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Thursday, June 5, 2014

"Sharing Christ With the Dying" (Melody Rossi)

TITLE: Sharing Christ With the Dying: Bringing Hope to Those Near the End of Life
AUTHOR: Melody Rossi
PUBLISHER: Minneapolis, MN: Bethany House Publishers, 2014, (192 pages).

Sometimes it is called, "Deathbed evangelism." Some use the "Four Spiritual Laws" or other evangelistic tracts to do some last minute sharing before their unbelieving loved ones die. It may sound a little late, but for such people, it is a case of better late than never. Other times, it is a final message of hope to bring some comfort for the living and peace for the dying. For both the living and the dying, the message of hope is an essential sending off gift of love. This book is not about any kind of evangelism that is imposing or disrespectful. In fact, it is about sharing the gospel of hope as one approaches the end of life. It is a gospel that is shrouded in compassion and love. It is about "walking" together with the dying. Originally published under the title, "May I Walk You Home," this new title is a little awkward as I shall explain later. The book tackles questions like:

  • How do we minister to the dying?
  • What can we do with their physical and spiritual needs?
  • What if we are the only one around the dying at any one time?
  • How much preparation time is needed to speak with the dying?
  • What does it take to serve wholeheartedly?

This book is designed to help such readers.

There are many stories of how hope during life is shared with people approaching death. Like Marge succumbing to illness and eventually death, but not before being ministered with love from loved ones, including the author. In communicating hope, one learns that medical issues, legal matters, and other strained relationships will be secondary. Spiritual matters become more and more primary. Rossi gives some practical tools too. In sharing with the dying, we need a provide a "road map" that does not throw the dying all over the place. We need to make the situation less traumatic but focusing on few things, but to do so consistently. Simply put, there is an afterlife. There is God. There is the chance to be at peace with God. Walking with the dying also requires us to be equipped appropriately. The Word of God, the presence of love, and the prompt service are golden resources for comfort. Serve them as if one is serving like Christ. Other important tips in the book includes how to go about doing up a personal will, advanced medical directives, power of attourney for matters of the estate, DNR orders, and even who and where to ask for help. Form personal support teams even as we support the dying. For help is just a loving phone call away. There is also the spiritual warfare domain that cannot be underestimated. Here, Rossi leads us through the promises of Scripture, in particular the Armour of God as in Ephesians 6.

So What?

Maybe you know someone who is terminally ill; suffering from advanced stage of cancer; battling the last moments between life and death. Maybe, you are involved in some kind of hospice ministry or ministering to an aged who is dying. While many of us accept that death is a part of life and is guaranteed to come, we may not know what to do, who to go to, and what to say to the dying. Enters this book. We learn what it means to have a spiritual GPS that is far more superior to the earthly navigation devices. We learn to anticipate sudden emergencies by getting prepared for the end days. We become more aware of many ministries that we hardly hear about. We grow in appreciation for the many unsung heroes in the ministry to the needy and the dying. We see the medical staff, ministry workers, and various help agencies with a deeper level of gratitude and understanding. '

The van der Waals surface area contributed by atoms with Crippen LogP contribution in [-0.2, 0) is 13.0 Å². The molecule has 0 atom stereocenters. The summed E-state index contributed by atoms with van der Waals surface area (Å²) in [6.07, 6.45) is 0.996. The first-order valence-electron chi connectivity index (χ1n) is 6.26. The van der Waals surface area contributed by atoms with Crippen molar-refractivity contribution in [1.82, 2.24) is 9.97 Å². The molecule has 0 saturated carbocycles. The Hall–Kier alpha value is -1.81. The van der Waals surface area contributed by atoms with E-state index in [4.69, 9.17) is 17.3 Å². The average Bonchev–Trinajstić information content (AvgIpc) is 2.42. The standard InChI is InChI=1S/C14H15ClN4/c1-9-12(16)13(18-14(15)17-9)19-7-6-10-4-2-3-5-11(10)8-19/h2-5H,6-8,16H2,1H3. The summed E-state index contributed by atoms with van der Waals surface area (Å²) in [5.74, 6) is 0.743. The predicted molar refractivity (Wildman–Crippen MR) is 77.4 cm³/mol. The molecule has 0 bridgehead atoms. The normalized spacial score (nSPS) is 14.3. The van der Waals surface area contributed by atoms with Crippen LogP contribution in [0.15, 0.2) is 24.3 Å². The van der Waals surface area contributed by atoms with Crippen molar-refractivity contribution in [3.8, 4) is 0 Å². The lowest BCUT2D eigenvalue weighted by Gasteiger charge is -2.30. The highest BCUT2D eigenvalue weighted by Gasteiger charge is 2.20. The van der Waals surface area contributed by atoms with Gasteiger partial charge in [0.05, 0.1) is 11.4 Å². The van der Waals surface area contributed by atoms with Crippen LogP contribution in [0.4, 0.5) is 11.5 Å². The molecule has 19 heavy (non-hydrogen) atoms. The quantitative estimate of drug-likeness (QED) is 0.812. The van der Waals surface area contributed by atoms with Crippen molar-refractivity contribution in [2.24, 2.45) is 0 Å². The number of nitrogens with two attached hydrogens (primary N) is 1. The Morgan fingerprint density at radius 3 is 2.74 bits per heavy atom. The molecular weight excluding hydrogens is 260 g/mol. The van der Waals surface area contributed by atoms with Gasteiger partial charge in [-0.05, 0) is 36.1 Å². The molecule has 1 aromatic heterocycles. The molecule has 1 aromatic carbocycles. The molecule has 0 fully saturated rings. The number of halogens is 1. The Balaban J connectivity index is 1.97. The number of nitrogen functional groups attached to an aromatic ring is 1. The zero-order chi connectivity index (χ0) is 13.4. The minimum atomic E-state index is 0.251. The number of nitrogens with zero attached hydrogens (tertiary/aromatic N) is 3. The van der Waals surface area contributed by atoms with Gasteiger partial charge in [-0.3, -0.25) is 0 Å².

This book may seem an easy read, but trust me, it is a tough emotional journey especially for those who happen to be re-enacting the whole scene with the dying all over again. That is why I think the former title of walking with the dying is more descriptive of the book. For most people do not die instantly. Like people who age, they waste away. For the dying, the uncertainty of time is something very difficult to take. This book offers us a window of hope to know what to do when we are grasping for ideas in a dimly lit room. I appreciate the level of detail with regards to the many things that matter to the dying. Even though logistical details seem mundane, they are very necessary. For the least that the helper can do for the dying is to assure them that we care, and we care through fulfilling what they would normally care about.

My main peeve with this book is the title. For it communicates a form of evangelistic program that needs to be done before the dying reaches their end of life. That is only a small part of what the book is about. In fact, the book is a lot more about walking and caring for the dying.  Overall, this book is a fresh breeze to encourage the weary, to give guidance to the helpless, and above all, to be a powerful avenue of being Christlike to the dying. Fact is, we are all dying, and the book may very well be something that would minister to us personally, even as we seek to help others warmly.

Take my advice. Do not wait until you encounter the dying to start reading this book. Pick one up now and be prepared for you never know when you would ever need it. It is filled with wisdom and practical stuff to help us through this event that will come one day. We just don't know when.

Rating: 4.75 stars of 5.


This book is provided to me courtesy of Bethany House Publishers and NetGalley in exchange for an honest review. All opinions offered above are mine unless otherwise stated or implied.

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